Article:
Regulation Change May Keep Cape Scallop Fishermen in Local Waters
Father-son duo, Bob & Drew Keese, are scallop fishermen aboard Beggars Banquet. Photo Credit: www.fishypictures.com
By BRIAN MERCHANT, CapeCod.com NewsCenter
CHATHAM – Local small boat scallop fishermen will be able to fish an area of local waters that has been closed since 2014.
The New England Fishery Management Council has changed regulations to allow for scallop fishing in the Nantucket Lightship Access Area which is about 65 miles southeast of Cape Cod.
Council scientists have assured there will not be any conservation concerns from allowing limited amounts of fishing.
“They decided it doesn’t warrant an entire opening for the whole fleet,” said Bob Keese, a scallop fisherman out of Chatham on the F/V Beggar’s Banquet. “But there are plenty of scallops out there right now to warrant an opening for a small-boat fleet.”
The reopening of the Lightship area will also allow for the depleted near shore waters a chance to replenish, Keese said.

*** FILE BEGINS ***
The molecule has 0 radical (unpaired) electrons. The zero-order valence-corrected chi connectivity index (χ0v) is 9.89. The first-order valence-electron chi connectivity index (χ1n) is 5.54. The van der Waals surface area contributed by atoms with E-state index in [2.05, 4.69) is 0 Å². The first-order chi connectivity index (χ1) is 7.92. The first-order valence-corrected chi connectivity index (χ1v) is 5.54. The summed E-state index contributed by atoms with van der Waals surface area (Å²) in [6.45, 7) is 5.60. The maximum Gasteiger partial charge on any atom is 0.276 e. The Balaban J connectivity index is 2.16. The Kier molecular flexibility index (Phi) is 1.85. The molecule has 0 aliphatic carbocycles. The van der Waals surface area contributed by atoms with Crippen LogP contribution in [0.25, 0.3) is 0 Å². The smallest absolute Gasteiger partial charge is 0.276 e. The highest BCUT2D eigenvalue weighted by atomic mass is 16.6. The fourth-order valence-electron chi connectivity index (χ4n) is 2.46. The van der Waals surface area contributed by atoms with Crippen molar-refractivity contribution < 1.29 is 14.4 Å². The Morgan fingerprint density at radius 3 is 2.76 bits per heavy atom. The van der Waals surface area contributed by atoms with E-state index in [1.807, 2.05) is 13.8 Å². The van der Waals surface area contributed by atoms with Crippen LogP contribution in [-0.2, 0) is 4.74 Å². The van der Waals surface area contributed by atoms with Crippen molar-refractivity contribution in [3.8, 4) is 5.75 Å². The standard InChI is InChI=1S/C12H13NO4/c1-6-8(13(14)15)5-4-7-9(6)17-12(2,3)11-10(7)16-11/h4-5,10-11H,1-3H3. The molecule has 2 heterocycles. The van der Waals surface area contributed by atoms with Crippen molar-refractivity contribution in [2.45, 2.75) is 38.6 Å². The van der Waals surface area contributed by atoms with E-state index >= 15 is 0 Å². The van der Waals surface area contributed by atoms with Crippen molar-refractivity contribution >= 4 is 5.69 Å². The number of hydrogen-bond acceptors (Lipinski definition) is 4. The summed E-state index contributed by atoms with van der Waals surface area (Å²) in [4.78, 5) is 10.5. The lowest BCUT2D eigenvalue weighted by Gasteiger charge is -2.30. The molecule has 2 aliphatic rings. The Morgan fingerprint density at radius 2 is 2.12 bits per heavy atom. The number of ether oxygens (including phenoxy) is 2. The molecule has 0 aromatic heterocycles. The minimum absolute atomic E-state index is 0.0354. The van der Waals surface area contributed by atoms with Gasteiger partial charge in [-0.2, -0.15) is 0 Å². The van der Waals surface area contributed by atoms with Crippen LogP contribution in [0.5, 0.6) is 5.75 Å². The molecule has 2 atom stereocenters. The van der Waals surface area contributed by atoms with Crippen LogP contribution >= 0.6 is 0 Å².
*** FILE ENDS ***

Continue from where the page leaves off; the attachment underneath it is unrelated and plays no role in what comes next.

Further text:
Many local scallop fishermen have left local waters in recent years to fish off the coast of New Jersey in Maryland. The reopening of the Lightship area will help some to stay on the Cape.
“No one really wants to do that. We have to leave our homes. Leave our families and come down and spend money to stay in a place and it’s just not cost effective or family friendly,” Keese said. “So this opening in the Lightship area is going to allow some people to stay at home and fish.”
The council has placed a limit of just 485 small-boat trips to the area this season.
Keese said even with the limited number of trips the area could be open for up to two months, but that many factors could change that.
“It entirely depends on, for one thing, how many boats are fishing the area,” Keese said. “The other factor is the weather. It is 65 miles off shore so with the small boats that typically make up the general category, we are very weather dependent.”
Fishermen will also help researchers to collect data from and monitor the area.
“We are required to take government observers out on the boat every so often and all of that information is gathered and sent to UMass Dartmouth and Massachusetts DMF,” he said. “We are going to work together with them to provide information which will aid in the bycatch avoidance program that we have out there and also just to aid in finding where the small scallops are and where the big scallops are and in the end it should benefit the whole fishery.”
It is not known if the area will only be open this year or will continue to be fished in the future.
“We are going to have to wait,” Keese said. “There is a lot of opposition to this from the bigger fleet.”